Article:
Reid cites three reasons why he believes recessions will become more common. First, statistically, the United States has been extremely fortunate to have experienced so few economic shocks over the last four decades — and our good fortune may be running out. According to Reid, black swan events such as geopolitical shocks, natural disasters, and global pandemics occur more frequently than people realize.
“And that’s before we even get to the more traditional causes of recessions, like monetary tightening or speculative bubbles,” Reid wrote. “As a result, the fact that the United States has only experienced four recessions in the last four decades is extremely unusual, and one that is unlikely to be repeated without an enormous amount of good fortune.”
Second, Reid believes that inflation will continue to rise above the Federal Reserve’s 2% target. However, with all of the leverage in the financial system as a result of the GFC and the post-pandemic recovery, the Fed will have fewer tools to deal with high inflation.
Finally, while budget deficits were once used sparingly to support the economy, they are now “a day-to-day fact of life and have very likely helped ensure long business cycles over the last 40 years once the shocks of the 1970s receded,” Reid wrote.
However, with interest rates having risen dramatically in recent years, running a multi-decade high deficit becomes a much more expensive proposition. “Additionally, because economies are increasingly constrained on the supply side today, further stimulus will be much more inflationary than it was in the immediate post-GFC environment,” Reid wrote.
4 indicators of an impending recession
So, how can you predict a recession before it happens?
There are numerous outliers that can cause an unexpected economic downturn, such as the black swan events mentioned above. Reid, on the other hand, discovered several historical factors that have a direct correlation to the likelihood of a recession.
Unsurprisingly, monetary tightening has been a factor in several previous recessions, particularly in the United States, which is particularly sensitive to rising interest rates when compared to other G7 countries.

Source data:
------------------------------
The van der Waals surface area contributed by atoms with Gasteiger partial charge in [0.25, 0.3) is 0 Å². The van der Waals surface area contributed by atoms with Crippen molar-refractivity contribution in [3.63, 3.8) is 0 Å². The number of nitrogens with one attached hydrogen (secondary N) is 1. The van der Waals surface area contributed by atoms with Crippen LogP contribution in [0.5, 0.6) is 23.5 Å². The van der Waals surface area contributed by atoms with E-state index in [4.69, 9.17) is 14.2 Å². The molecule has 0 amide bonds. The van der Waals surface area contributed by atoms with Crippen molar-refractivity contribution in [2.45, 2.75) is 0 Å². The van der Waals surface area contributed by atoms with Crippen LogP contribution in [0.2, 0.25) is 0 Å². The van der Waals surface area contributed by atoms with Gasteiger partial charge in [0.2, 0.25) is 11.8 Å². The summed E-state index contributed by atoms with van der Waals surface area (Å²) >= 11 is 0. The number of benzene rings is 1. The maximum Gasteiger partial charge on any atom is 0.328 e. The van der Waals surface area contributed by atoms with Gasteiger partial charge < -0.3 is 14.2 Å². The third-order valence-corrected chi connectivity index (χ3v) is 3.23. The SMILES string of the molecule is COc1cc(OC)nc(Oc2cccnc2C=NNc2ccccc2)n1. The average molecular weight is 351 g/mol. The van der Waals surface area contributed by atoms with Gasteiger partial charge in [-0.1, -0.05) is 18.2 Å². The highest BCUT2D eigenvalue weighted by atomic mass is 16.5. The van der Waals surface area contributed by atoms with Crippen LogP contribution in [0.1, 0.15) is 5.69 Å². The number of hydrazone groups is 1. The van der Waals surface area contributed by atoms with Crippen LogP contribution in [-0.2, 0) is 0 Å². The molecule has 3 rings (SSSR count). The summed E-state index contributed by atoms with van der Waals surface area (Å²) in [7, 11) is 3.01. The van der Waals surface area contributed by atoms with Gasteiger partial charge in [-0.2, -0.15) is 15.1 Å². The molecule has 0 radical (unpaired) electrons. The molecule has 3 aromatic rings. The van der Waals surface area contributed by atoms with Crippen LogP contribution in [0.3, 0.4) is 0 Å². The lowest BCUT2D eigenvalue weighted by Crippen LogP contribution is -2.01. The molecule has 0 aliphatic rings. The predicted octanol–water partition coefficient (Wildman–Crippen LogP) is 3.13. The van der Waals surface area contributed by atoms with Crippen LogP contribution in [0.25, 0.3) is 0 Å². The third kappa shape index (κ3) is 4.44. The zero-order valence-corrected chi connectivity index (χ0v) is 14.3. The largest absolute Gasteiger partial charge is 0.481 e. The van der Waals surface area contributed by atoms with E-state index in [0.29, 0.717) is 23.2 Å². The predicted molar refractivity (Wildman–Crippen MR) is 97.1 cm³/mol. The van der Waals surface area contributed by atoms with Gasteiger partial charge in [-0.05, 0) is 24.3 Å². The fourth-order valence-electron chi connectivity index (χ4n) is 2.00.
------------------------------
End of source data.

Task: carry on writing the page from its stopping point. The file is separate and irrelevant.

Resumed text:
“Over the last 170 years, when US short-end rates have risen by either 1.5pp (12-m rolling) or 2.5pp (24-m rolling), there has been a recession within 36 months between 69-74% of the time,” Reid wrote. “When US inflation rises by more than 3 percentage points in 24 months, there is a 77% chance of a subsequent recession.”
“The US economy also appears to be the most sensitive to inflationary spikes,” Reid added. When US inflation rises by more than 3pp (24-m rolling) or 5pp (24-m rolling), there is usually a recession within 36 months.”
Other major causes of recessions included an increase in oil prices, tighter government budgets, and a yield-curve inversion.
However, recessions tend to take hold of the economy when all of these factors come into play.
Reid looked at instances of multiple recession indicators happening at the same time within a 12-month window at any point in the 36 months preceding previous recessions. He focused on four indicators in particular because they all occurred within the last three years:
- Inflation rising by 3% over a rolling 24-month period
- The yield curve inverting
- Short-term interest rates rising 1.5 percentage points over a rolling 12-month period
- Oil rising 25% over a rolling 12-month period
Although the budget deficit has not decreased, failing to meet four of the five indicators is bad news for the US economy. In fact, when all four indicators are triggered at the same time, the US has a 76% chance of entering a recession.
With the recent surge in oil prices completing the list of recession triggers, investors should be cautious of what lies ahead. “Clearly, this does not guarantee recessions,” Reid wrote, “but it shows that if a US recession does occur soon, the macro ingredients are in place, consistent with previous recessions throughout history.”